ALEXANDRIA, Va. — As anglers, we know that the real value of recreational fishing is incalculable simply because it is a wholesome, family-friendly activity enjoyed by an estimated 46 million Americans annually, with great social, historic and cultural significance.
Too often, though, that importance gets lost in the noise of politics, as state and federal legislators look to economics to decide policies that can have a profound impact on the future of individual fisheries, as well as fishing in general. That’s why what the American Sportfishing Association (ASA) and Southwick Associates have assembled is so noteworthy.
Using a series of one-page infographics, “Economic Contributions of Recreational Fishing: U.S. Congressional Districts” provides unprecedented and detailed insight into the value of recreational fishing that decision-makers should understand. You can find your district breakdown here.
“Fishing is more than a hobby. It’s an economic engine,” said Gene Gilliland, B.A.S.S. national conservation director. “This is powerful information that we can use to protect our fishery resources and access to them.”
“Members of Congress consistently identify jobs and economic opportunity among their top priorities,” said Scott Gudes, ASA vice president for government affairs.” Clearly, recreational fishing is a tremendous economic driver and job creator. These pictorial reports deliver that point very succinctly by depicting for members of Congress the economic impacts of recreational fishing in the district or state they represent.”
Nationally, anglers generate more than $48 billion in retail sales with a $115 billion impact on the economy, creating employment for more than 800,000 people.
“Recreational fishing is the foundation of an industry that involves not just the manufacturing, sale or provision of tackle and other fishing gear, but also includes services such as tackle retailers, boat builders, hotels, restaurants and much more,” ASA said.
And not surprisingly, recreational fishing contributes most to the state economies of California, Florida, Texas and New York. These days, though, many West Coast anglers will tell you that they are fearful for the future of their sport. Since 1980, license sales have dropped nearly 55 percent, despite a significant population increase, as the cost of a fishing license has skyrocketed from $5 to $47.
“California’s recreational anglers have become increasingly frustrated with the state for increasing the cost of fishing, all the while imposing greater barriers to access and constantly adding new and burdensome regulations,” said the California Sportfishing League.
More recently, California’s senators, Barbara Boxer and Diane Feinstein, have pushed for legislation that would decimate the California Delta’s world-class bass fishery as part of an ill-conceived strategy to save salmon and allocate water.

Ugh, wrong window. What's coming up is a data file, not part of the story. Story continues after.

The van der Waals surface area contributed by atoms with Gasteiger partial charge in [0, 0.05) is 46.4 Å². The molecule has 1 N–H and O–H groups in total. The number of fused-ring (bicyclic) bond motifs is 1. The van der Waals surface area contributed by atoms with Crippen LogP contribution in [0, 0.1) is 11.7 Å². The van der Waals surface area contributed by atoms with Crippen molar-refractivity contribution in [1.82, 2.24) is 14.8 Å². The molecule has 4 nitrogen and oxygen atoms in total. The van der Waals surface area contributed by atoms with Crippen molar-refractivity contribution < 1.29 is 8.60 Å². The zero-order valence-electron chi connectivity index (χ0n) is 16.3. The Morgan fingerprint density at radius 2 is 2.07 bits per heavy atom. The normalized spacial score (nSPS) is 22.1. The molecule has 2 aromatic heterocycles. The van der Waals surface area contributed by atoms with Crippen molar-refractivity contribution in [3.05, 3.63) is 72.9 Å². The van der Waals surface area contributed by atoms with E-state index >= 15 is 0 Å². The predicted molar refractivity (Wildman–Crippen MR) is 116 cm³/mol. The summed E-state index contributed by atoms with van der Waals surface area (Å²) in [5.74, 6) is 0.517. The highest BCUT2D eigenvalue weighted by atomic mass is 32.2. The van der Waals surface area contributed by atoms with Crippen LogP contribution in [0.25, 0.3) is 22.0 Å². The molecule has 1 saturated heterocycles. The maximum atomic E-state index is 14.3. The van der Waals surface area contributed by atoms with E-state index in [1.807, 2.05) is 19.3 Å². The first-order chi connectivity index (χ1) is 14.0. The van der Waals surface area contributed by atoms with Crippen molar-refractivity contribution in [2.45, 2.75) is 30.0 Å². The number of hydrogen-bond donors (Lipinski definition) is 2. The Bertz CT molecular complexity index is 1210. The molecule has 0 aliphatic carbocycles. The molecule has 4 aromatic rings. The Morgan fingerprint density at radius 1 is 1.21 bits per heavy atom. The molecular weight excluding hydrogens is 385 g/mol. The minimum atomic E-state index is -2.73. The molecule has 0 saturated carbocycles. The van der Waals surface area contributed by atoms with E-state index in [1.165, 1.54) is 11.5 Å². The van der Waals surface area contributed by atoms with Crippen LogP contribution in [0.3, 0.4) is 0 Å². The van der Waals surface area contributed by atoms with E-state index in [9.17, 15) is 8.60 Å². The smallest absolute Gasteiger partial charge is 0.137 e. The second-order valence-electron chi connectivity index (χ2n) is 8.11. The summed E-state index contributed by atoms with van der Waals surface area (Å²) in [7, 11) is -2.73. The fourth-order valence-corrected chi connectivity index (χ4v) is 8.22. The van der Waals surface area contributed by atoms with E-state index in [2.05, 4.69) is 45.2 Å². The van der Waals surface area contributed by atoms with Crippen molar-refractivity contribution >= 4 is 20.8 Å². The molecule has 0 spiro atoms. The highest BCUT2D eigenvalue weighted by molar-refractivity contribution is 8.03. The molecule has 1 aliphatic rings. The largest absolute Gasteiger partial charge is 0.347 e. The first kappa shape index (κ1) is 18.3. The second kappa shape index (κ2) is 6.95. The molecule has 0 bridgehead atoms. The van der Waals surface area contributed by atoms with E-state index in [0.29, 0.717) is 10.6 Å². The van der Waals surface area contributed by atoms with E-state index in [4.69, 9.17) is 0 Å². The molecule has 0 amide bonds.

Can the revelation that recreational fishing has a multiplier value of $4,415,769,782 annually for California, with related salaries and wages of $1,515,607,795 help counter the assault on recreational fishing in that state?
Or in Florida, where federal bureaucrats want to prohibit fishing in a large area of Biscayne National Park? Multiplier value in the Sunshine State is $7,017,635,755, with related salaries and wages of $2,157,717,353, as well as $4,055,209,152 in retail sales.
Yet, in recently creating the Keep Florida Fishing website, ASA warned, “The list of initiatives to ban or severely restrict recreational fishing and boating access in Florida is growing every day. Over the past decade, the misguided attempts to manage fisheries include Biscayne National Park, the Everglades, the Florida Keys National Marine Sanctuary, and red snapper on both coasts.”
Both Gilliland and Gudes are hopeful that this report will educate politicians regarding the economic importance of fishing and possibly help ensure its future.
“These reports will help ASA and our partners to raise awareness among members of Congress about the importance of recreational fishing in their state or district. Given the increasing number of legislative and policy issues confronting the recreational fishing community, it’s critical that we provide accurate, detailed information to decision-makers on the tremendous value that recreational fishing provides to the nation,” Gudes said.
Gilliland added that the report provides “exactly the kind of ammunition anglers need when they are engaged in discussions with lawmakers about the value of water.
“Whether a lake, river, or reservoir provides drinking water, flood control, hydropower, irrigation, or any number of other competing uses, recreational fishing can hold its own and, in many cases, is actually worth more than those other uses.”
See what information the report provides for your state by going to this link and clicking on the initial letter of your state.